Twelve years pass. Prospero rules the island with magic and treats Caliban and Ariel as his slaves.

Ariel regularly asks Prospero for his freedom. Prospero puts him off.

Prospero’s Italian enemies – his false-Duke brother Antonio, plus the King of Naples and a handful of others – are coming near the island. Prospero uses magic to shipwreck them. Ariel asks Prospero for his freedom.

All the Italian enemies survive the shipwreck, but they go ashore on the island and get separated. The King of Naples believes his son Ferdinand is dead. Ariel asks Prospero for his freedom.

Prospero orders Ariel to magically obfuscate the enemies and cause them to get lost. Ariel leads them all hither and yon, but Ferdinand gets special treatment—Ariel leads him straight to Prospero’s home. Ferdinand and Miranda fall in love. Prospero is not having this, and despite owning two slaves, makes Ferdinand do manual labor. Ariel asks Prospero for his freedom.

There is a subplot where the rest of the enemies and Caliban plot to kill Prospero and take over the island. The one person in the cast with an actual claim to the place is Caliban, who was born there and whose mother owned the land. Ariel undoes their plans with magic, which is not much of a challenge since they were not overly detail-oriented even before they started drinking. Ariel asks Prospero for his freedom.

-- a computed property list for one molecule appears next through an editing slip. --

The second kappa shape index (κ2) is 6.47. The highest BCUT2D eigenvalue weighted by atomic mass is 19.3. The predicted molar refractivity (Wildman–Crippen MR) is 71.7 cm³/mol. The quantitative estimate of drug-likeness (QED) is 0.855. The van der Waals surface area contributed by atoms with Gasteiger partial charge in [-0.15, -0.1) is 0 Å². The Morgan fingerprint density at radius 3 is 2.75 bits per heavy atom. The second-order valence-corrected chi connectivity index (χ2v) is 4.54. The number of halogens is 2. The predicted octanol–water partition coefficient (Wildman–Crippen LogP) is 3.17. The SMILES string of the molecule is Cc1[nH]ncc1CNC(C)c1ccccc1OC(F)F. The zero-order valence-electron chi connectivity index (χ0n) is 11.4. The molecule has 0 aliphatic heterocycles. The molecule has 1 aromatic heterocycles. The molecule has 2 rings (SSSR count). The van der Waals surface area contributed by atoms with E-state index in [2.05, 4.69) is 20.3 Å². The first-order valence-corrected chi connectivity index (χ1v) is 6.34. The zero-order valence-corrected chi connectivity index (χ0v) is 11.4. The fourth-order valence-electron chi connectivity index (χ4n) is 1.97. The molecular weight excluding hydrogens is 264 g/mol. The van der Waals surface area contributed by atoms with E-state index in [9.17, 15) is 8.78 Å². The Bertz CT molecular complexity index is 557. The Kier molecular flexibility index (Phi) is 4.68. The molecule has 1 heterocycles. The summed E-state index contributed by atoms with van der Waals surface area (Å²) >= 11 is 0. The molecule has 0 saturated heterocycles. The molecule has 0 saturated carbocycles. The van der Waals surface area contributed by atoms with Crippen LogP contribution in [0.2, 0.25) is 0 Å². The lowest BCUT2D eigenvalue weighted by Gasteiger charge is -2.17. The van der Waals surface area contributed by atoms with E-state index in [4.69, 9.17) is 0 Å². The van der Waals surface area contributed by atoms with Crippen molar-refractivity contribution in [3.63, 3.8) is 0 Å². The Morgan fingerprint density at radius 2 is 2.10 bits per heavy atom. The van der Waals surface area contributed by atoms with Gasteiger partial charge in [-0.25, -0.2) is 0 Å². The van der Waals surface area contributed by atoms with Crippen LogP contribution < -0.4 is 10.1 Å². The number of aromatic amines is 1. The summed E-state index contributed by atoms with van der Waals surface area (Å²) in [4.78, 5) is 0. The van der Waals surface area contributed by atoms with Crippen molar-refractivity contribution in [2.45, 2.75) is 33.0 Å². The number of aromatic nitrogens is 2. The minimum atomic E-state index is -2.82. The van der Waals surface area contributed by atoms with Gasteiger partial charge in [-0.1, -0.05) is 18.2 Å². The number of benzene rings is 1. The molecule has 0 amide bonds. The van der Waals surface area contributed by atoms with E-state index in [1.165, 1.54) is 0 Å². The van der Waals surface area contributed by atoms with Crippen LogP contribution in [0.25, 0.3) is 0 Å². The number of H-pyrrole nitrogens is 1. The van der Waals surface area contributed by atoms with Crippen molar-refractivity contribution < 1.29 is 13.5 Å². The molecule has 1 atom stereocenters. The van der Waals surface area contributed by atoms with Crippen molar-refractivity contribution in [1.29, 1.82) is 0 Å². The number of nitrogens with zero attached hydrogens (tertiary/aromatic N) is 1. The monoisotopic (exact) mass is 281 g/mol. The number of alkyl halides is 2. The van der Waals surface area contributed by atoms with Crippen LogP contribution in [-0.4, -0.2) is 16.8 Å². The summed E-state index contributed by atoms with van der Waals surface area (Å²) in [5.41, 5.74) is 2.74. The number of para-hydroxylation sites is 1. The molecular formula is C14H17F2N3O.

Prospero has a change of heart. He decides Ferdinand will do fine as a son-in-law now that he has passed the test of upper-body strength. He uses magic to throw Miranda and Ferdinand an engagement party. Ariel asks Prospero for his freedom.

Prospero removes his magical disguise (he had been wearing a magical disguise) and reveals to his enemies that voila, he is the original Duke of Milan. He forgives Antonio and the rest of the shipwrecked Italians. Ariel asks Prospero for his freedom.

Prospero swears off magic. He prepares to leave the island for Milan, where he will become the Duke again. And he finally sets Ariel free.